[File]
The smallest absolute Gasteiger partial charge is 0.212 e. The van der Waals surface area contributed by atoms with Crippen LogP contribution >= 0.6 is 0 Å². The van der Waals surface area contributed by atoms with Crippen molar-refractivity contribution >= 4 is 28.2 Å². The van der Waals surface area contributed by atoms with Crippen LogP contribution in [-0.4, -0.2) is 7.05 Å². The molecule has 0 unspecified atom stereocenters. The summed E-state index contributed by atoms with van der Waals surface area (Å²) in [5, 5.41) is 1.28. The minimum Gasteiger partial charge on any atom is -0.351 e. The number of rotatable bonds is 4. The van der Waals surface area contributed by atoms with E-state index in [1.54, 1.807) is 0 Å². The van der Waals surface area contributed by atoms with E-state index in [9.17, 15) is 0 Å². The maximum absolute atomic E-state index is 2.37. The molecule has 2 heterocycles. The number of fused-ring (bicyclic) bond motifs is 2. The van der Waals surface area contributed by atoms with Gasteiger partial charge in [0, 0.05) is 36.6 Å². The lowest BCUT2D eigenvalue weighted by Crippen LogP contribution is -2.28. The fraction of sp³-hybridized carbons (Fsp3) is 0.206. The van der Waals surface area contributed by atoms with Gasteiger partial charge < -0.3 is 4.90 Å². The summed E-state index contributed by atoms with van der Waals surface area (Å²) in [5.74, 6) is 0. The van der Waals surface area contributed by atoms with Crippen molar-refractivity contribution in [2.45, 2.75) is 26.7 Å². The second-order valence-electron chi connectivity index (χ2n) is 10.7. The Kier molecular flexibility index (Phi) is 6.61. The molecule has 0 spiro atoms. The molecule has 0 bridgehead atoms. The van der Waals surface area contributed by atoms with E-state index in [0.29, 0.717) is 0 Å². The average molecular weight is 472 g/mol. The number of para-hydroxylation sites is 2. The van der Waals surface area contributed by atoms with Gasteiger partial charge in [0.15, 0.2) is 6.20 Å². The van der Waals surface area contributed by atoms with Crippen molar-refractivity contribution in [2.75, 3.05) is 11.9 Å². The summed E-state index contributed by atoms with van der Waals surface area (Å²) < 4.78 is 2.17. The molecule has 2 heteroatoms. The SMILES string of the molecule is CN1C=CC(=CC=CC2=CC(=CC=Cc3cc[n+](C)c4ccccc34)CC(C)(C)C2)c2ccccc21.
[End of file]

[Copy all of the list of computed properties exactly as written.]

The smallest absolute Gasteiger partial charge is 0.212 e. The van der Waals surface area contributed by atoms with Crippen LogP contribution >= 0.6 is 0 Å². The van der Waals surface area contributed by atoms with Crippen molar-refractivity contribution >= 4 is 28.2 Å². The van der Waals surface area contributed by atoms with Crippen LogP contribution in [-0.4, -0.2) is 7.05 Å². The molecule has 0 unspecified atom stereocenters. The summed E-state index contributed by atoms with van der Waals surface area (Å²) in [5, 5.41) is 1.28. The minimum Gasteiger partial charge on any atom is -0.351 e. The number of rotatable bonds is 4. The van der Waals surface area contributed by atoms with E-state index in [1.54, 1.807) is 0 Å². The van der Waals surface area contributed by atoms with E-state index in [9.17, 15) is 0 Å². The maximum absolute atomic E-state index is 2.37. The molecule has 2 heterocycles. The number of fused-ring (bicyclic) bond motifs is 2. The van der Waals surface area contributed by atoms with Gasteiger partial charge in [0, 0.05) is 36.6 Å². The lowest BCUT2D eigenvalue weighted by Crippen LogP contribution is -2.28. The fraction of sp³-hybridized carbons (Fsp3) is 0.206. The van der Waals surface area contributed by atoms with Gasteiger partial charge < -0.3 is 4.90 Å². The summed E-state index contributed by atoms with van der Waals surface area (Å²) in [5.74, 6) is 0. The van der Waals surface area contributed by atoms with Crippen molar-refractivity contribution in [2.45, 2.75) is 26.7 Å². The second-order valence-electron chi connectivity index (χ2n) is 10.7. The Kier molecular flexibility index (Phi) is 6.61. The molecule has 0 spiro atoms. The molecule has 0 bridgehead atoms. The van der Waals surface area contributed by atoms with E-state index in [0.29, 0.717) is 0 Å². The average molecular weight is 472 g/mol. The number of para-hydroxylation sites is 2. The van der Waals surface area contributed by atoms with Gasteiger partial charge in [0.15, 0.2) is 6.20 Å². The van der Waals surface area contributed by atoms with Crippen molar-refractivity contribution in [2.75, 3.05) is 11.9 Å². The summed E-state index contributed by atoms with van der Waals surface area (Å²) < 4.78 is 2.17. The molecule has 2 heteroatoms. The SMILES string of the molecule is CN1C=CC(=CC=CC2=CC(=CC=Cc3cc[n+](C)c4ccccc34)CC(C)(C)C2)c2ccccc21.